This could be the best album ever made (well, one of them). I know earlier I said it might be Brian Eno’s Taking Tiger Mountain By Strategy, and that could still be true–but I hadn’t listened to this in quite awhile. The instrumentation and composition are tremendous. If you are a fan of any kind of music, classical, indie, prog rock, heavy metal, classic rock, jazz, krautrock, post rock, psych rock, electronic, synth rock, hip hop, there is something in this album for you. Much of modern day indie prog and prog metal, from Voivod to Don Caballero to Drive Like Jehu to the Fucking Champs to all of those technical metal and “emo” bands to older school metal like Metallica probably took a few moves from John McLaughlin’s book. He also played with Miles Davis and Tony Williams. For their first two albums the Mahavishnu Orchestra, starring John McLaughlin, along with Jan Hammer of Chariots of Fire and Miami Vice fame, the legendary Billy Cobham, and Rick Laird, were unparalleled.
This is unspeakable. With that Japanese nuclear power plant earthquake incident earlier in the year also in the news, I hope the people of the world take a good hard look at what nuclear power really entails…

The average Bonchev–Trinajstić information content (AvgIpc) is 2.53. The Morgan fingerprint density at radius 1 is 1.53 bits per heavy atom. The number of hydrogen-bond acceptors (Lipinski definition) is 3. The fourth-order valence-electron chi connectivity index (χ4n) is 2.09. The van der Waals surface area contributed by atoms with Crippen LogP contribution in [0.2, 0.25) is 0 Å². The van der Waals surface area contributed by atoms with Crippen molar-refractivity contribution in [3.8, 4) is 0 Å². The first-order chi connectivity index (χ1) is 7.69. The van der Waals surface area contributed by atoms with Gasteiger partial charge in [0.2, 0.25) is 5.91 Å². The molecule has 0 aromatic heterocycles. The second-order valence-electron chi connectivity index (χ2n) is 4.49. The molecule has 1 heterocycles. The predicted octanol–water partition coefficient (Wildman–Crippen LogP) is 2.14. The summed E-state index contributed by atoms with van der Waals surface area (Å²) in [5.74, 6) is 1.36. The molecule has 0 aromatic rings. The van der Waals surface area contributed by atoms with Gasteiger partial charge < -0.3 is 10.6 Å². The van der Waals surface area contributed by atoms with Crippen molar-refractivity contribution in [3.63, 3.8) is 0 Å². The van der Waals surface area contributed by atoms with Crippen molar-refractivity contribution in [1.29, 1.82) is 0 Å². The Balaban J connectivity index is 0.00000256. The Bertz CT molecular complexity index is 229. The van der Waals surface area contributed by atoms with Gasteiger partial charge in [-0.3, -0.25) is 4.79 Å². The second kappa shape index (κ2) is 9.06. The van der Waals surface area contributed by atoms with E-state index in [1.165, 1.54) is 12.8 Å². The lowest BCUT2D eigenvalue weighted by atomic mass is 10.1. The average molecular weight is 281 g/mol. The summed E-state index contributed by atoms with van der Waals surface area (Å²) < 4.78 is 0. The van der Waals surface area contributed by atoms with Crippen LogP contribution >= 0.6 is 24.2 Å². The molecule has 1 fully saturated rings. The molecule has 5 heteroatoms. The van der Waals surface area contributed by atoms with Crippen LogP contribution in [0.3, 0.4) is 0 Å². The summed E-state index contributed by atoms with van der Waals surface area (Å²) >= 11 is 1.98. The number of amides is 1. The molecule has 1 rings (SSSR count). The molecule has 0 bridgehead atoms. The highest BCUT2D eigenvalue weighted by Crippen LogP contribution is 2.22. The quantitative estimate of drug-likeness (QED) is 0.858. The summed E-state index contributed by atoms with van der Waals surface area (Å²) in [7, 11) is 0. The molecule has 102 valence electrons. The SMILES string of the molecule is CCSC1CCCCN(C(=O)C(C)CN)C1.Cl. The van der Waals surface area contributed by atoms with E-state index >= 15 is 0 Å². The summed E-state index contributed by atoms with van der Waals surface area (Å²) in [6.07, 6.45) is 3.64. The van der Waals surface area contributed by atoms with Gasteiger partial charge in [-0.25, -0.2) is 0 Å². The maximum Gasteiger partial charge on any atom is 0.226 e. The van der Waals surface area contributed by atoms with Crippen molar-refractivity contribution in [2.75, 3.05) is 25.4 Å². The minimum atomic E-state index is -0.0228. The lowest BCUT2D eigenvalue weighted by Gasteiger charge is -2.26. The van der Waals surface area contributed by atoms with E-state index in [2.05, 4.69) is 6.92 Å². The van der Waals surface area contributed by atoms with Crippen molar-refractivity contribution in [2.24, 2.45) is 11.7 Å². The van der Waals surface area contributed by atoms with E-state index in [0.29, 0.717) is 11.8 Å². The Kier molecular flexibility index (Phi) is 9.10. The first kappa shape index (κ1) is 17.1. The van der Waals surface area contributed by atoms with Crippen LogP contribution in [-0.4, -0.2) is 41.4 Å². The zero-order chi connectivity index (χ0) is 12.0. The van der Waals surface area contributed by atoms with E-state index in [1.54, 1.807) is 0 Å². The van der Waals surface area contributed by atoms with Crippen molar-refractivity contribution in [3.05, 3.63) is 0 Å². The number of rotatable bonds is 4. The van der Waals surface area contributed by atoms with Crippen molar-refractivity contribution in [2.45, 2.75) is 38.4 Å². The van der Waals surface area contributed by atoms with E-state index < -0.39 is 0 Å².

mp3: A kirtan on Sada Punjab/ Sikh TV (Can you tell me who the performers are?)
Today on a local public access show I got a chance to see a show called Sada Punjab–it was a totally great set of Indian music (I assume it was Indian, although Punjab culture is also shared by Pakistanis?) with dancing and videos. You may have seen this type of Bollywood-style video before–big groups of people dancing and singing, with neat percussion, violin-sounding string instruments, and that neat string instrument you may have heard in that Panjabi MC “Beware of the Boys (Knight Rider theme) song featuring Jay-Z a few years back. I know virtually nothing about Punjab